"I congratulate the Reverend David Mainse for inviting all of us to think about the debt we owe to the faith of our Fathers and to the spiritual heritage which finds expression in countless ways in our daily lives, " said The Rt. Hon. Pierre Trudeau on 100 Huntley Street.

​"As one who served as Prime Minister of Canada for nine years, I can say that David Mainse contributed mightily to the well-being of this nation. His qualities of tolerance inspired our youth; his sense of decency warmed our national spirit; and his exemplary personal life and compassionate outlook contributed to the strength of our citizenship," said The Rt. Hon. Brian Mulroney.

Lorna Dueck, Crossroads CEO, explained, "He (David Mainse) was passionate about people, about Canadian unity, and about ecumenical dialogue. That passion led to innovation. David used the platform of daily television to model open, respectful conversation on faith among citizens across denominations and faith groups from coast-to-coast. And his cross-Canada tours made broadcast history."

What started off as a 15-minute, black-and-white weekly news broadcast in 1962 called "Crossroads" has grown to Canada's most-watched religious broadcaster YES-TV (formerly known as Crossroads Television System). CTS (now YES TV) was founded in 1998 as a broadcast corporation separate from the Crossroads ministry, and rebranded as YES-TV in 2014.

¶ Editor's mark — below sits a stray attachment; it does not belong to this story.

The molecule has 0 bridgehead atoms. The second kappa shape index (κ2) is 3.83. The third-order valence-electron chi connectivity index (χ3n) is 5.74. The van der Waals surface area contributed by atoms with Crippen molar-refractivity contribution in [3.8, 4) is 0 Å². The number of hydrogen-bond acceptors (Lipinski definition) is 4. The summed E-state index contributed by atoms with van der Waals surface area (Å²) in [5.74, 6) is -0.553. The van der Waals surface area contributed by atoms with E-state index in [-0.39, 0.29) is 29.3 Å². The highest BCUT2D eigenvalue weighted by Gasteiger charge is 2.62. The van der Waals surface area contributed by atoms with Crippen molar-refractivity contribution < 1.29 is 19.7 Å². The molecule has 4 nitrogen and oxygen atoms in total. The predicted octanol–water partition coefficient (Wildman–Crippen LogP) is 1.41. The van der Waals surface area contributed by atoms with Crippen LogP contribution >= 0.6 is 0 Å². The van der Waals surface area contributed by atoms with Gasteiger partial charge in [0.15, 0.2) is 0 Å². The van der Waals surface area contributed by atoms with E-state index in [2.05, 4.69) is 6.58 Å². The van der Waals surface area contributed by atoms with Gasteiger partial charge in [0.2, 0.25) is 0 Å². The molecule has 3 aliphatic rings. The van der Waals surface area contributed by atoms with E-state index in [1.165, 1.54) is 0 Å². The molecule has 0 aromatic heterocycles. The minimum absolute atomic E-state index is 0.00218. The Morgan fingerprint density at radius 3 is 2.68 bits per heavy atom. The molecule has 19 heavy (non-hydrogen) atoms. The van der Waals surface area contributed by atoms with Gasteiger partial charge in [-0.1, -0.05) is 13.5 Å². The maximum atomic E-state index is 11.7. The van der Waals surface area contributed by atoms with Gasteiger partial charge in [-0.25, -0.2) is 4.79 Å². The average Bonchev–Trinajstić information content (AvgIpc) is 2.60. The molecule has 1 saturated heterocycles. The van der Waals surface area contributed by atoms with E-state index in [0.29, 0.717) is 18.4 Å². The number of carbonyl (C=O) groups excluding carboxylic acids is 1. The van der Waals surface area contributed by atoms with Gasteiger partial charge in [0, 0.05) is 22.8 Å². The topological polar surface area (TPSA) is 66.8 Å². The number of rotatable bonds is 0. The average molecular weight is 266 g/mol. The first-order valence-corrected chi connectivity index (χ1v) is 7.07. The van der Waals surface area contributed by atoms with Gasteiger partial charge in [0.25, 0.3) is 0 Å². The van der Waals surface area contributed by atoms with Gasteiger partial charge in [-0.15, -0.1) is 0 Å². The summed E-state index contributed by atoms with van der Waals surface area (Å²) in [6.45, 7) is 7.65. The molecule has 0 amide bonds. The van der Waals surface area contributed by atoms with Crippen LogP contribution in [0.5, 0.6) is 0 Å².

Mainse is survived by his wife of 59 years, Norma-Jean, and four children, 16 grandchildren and 13 great-grandchildren.

Crossroads will be honoring the life and legacy of Mainse by running special programming this week on 100 Huntley Street.  Crossroads Centre is welcoming guests to its facility for visitation on Wednesday, Sept. 27, 4-8 p.m.; Thursday, Sept. 28, 12-3 p.m. and 5-8 p.m., and Friday, Sept. 29, 12-3 p.m. and 5-8 p.m. His funeral will be held at the Church on the Queensway (1536 The Queensway Toronto, ON M8Z 1T5) with a public viewing on Saturday, Sept. 30 from 1 p.m. to 4 p.m., and a celebration service following the viewing at 4 p.m. Mainse has requested that a memorial fund, The David Mainse Memorial Fund, be established after his death to support Crossroads and three charities led by his children. The memorial fund will be administered by Crossroads Christian Communications, Inc.

"David's greatest hope was not rooted in this world, but in eternity," Crossroads Chairman Gil Scott stated. "His desire to see others come to develop a personal relationship with Jesus Christ was his highest calling. He will be dearly missed by the Crossroads family, and by the millions of Canadians whose lives have been touched by his public ministry."